K-I-T-E Still Spells Fun

Spinning tops, electric trains, chemistry sets, kites -- all these used to stipple childhood landscapes virtually everywhere. That last, the ubiquitous, dream-inspiring, floating, soaring wonder of paper and dowel, seems to me the most universal plaything of yesteryear which has all but disappeared for American kids today.

Not so in the developing world, though, as the kite seems to have never left places like bustling Rio de Janeiro (where it's still used as a signalling device for narco-traffickers...oh well), gusty seaside villages in the Caribbean, windblown and dusty streets in the Middle-East, and the crimson, hard-packed streets of East African coastal towns. Almost everywhere in between, there they are, little ones running fervently to race one another and the wind itself, to maneuver their swooping, slicing hopes across the sky at dusk's fading. Then the breezes still, dinner calls come and kite flying subsides to kite dreaming until the next day brings another chance at glory.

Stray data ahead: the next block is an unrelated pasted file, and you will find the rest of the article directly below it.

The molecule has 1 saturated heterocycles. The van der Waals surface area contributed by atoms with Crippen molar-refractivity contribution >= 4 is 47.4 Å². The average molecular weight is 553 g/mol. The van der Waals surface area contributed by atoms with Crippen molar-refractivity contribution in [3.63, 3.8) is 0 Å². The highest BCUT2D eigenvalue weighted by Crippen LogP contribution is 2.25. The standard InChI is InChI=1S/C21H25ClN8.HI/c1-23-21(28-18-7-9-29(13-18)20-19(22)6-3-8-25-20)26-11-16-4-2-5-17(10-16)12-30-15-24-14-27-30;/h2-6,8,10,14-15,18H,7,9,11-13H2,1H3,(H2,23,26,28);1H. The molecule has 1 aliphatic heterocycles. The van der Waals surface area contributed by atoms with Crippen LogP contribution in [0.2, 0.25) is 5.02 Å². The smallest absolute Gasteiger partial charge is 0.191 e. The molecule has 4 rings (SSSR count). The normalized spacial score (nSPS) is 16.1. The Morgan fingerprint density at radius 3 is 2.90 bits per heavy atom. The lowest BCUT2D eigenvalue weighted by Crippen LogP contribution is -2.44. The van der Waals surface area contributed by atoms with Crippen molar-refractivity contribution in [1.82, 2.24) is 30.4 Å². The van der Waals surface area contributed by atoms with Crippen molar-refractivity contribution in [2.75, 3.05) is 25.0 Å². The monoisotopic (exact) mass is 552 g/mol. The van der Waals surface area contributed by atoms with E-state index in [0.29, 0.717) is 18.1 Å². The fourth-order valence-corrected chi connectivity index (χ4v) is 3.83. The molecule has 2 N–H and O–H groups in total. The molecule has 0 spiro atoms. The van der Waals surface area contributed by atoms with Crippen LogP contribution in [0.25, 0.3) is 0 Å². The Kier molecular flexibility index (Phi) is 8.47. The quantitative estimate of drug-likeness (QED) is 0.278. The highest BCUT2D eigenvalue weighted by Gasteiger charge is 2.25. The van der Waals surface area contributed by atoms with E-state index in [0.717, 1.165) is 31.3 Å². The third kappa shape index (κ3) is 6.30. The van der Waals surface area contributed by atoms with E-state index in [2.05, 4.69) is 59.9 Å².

ancient chinese kite from traditions.cultural-china

It's still the cheapest way to resolve that everpresent question on little boys' and girls' lips: What's it feel like to fly? At the end of the kite string vibrates the answer, in all its dashing and diving simplicity. Out there in the breeze, sensing their surroundings, paying attention to nature's dynamism is where kids have a first chance to learn how we as humans are connected to our environment, even if the whole blustery galavant ends in tears with the kites slashed amidst menacing oak branches or utterly blown to bits after a fatal, Earth-bound kamikaze dive. Still, from this a kid would learn consequences, the action and reaction, the cost of heavy-handedness and hesitation, and the joys of surrendering control to nature.

...to be continued, depending on the winds...

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